If SCBU was fraught with mixed emotions and sadness, rooming in was sheer elation. It marked a very significant point in our journey: 1. home time and beginning of my true journey of parenthood and 2. the first private moment with Wriggles since the very first moment of birth, (which to be honest was not great as I was trying to speak to emergency services whilst administering CPR whilst holding her in the crook of my arm still attached via umbilical cord in a state on intense shock).
The nurses had tried three times to leave Wriggles in air to test whether she was dependant totally on the oxygen. Unfortunately she was, and her sats would dip to worryingly low levels quickly without it. And this was without energy consuming activities like feeding! So the oxygen tanks were ordered and on Saturday 13th November, exactly two months old, I moved in to the parents flat with my overnight bag and a jittery sense of excitement. It was bizarre but just what I needed. Being on our own was bliss. It was such a relief to be able to cuddle her for as long as she would tolerate, feed her on demand and say whatever I wanted without someone listening it. And best of all, it was how I imagine! I fell in love even further and it confirmed that my deepest wish was to have my baby with me forever. The weekend went smoothly and on Monday we were officially signed out and free to go! I was slightly nervous; being a mum in hospital was one thing but home with no one to ask advice of right away was another. Plus she was on oxygen, increasing SIDS risk and everything had to be super-sterile as the risk of germs to a premature baby are well, risky, and even more wobbly to one on oxygen with Chronic Lung Disease.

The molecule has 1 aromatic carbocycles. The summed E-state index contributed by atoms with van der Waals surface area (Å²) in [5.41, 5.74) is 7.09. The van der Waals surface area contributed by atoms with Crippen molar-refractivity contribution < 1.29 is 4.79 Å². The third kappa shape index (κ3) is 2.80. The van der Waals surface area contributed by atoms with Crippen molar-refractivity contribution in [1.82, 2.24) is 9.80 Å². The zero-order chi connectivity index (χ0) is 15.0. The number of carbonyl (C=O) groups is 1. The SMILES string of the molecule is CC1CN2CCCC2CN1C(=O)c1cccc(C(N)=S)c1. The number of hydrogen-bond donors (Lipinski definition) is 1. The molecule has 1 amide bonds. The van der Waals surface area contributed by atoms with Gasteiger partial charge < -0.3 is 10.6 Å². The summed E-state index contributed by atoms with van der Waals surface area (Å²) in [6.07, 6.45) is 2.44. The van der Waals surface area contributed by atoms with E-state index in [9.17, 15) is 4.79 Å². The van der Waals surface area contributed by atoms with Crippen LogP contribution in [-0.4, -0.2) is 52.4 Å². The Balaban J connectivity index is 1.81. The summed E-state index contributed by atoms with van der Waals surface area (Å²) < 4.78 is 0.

I think unstrapping Wriggles out of the carseat in my flat is possibly one of my proudest moments to date. It officially marked the end of SCBU and the beginning of complete Independence. I kept expecting the hospital to ring up and say there had been a mistake, but of course they didn't. Everything felt such a novelty being at home.
Later that day, one of the community nurses came out to check we were settling in fine and to go over any questions about the oxygen cannisters. Someone would visit twice a week to check her sats (to ensure they were 94% and above) and weigh her weekly to make sure that she was still growing at a suitable rate, as having weaker lungs meant that much more energy was diverted into breathing rather than being a baby. Wriggles settled in very well. So well, she rapidly went for a nap. Seeing her in the moses basket, dwarfed, was a lovely moment. It was so homely and cosy, and no-one had wanted to take her temperature and count her respiratory rate for at least 24 hours! Oh dear. That meant it was down to me.....